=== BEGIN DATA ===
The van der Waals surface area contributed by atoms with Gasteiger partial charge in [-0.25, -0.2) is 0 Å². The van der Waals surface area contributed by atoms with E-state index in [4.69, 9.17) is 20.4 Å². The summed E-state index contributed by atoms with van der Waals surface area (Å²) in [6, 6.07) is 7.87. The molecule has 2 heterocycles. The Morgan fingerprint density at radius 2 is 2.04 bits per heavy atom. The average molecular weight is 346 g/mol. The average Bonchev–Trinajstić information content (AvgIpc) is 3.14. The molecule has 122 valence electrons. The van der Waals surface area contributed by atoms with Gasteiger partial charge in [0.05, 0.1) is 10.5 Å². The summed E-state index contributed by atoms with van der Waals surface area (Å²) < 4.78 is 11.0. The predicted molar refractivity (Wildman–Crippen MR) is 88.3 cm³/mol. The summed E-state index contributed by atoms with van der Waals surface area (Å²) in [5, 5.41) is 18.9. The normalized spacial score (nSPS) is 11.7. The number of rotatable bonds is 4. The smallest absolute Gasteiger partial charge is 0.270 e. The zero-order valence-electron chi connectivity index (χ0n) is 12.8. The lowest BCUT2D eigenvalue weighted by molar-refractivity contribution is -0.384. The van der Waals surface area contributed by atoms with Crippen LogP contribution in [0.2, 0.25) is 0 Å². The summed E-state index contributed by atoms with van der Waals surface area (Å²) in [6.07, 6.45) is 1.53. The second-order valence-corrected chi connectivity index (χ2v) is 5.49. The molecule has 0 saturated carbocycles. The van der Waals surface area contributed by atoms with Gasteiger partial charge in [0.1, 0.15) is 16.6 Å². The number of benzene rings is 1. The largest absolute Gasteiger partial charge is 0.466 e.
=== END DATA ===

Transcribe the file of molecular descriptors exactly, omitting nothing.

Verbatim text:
The van der Waals surface area contributed by atoms with Gasteiger partial charge in [-0.25, -0.2) is 0 Å². The van der Waals surface area contributed by atoms with E-state index in [4.69, 9.17) is 20.4 Å². The summed E-state index contributed by atoms with van der Waals surface area (Å²) in [6, 6.07) is 7.87. The molecule has 2 heterocycles. The Morgan fingerprint density at radius 2 is 2.04 bits per heavy atom. The average molecular weight is 346 g/mol. The average Bonchev–Trinajstić information content (AvgIpc) is 3.14. The molecule has 122 valence electrons. The van der Waals surface area contributed by atoms with Gasteiger partial charge in [0.05, 0.1) is 10.5 Å². The summed E-state index contributed by atoms with van der Waals surface area (Å²) < 4.78 is 11.0. The predicted molar refractivity (Wildman–Crippen MR) is 88.3 cm³/mol. The summed E-state index contributed by atoms with van der Waals surface area (Å²) in [5, 5.41) is 18.9. The normalized spacial score (nSPS) is 11.7. The number of rotatable bonds is 4. The smallest absolute Gasteiger partial charge is 0.270 e. The zero-order valence-electron chi connectivity index (χ0n) is 12.8. The lowest BCUT2D eigenvalue weighted by molar-refractivity contribution is -0.384. The van der Waals surface area contributed by atoms with Crippen LogP contribution in [0.2, 0.25) is 0 Å². The summed E-state index contributed by atoms with van der Waals surface area (Å²) in [6.07, 6.45) is 1.53. The second-order valence-corrected chi connectivity index (χ2v) is 5.49. The molecule has 0 saturated carbocycles. The van der Waals surface area contributed by atoms with Gasteiger partial charge in [0.1, 0.15) is 16.6 Å². The number of benzene rings is 1. The largest absolute Gasteiger partial charge is 0.466 e.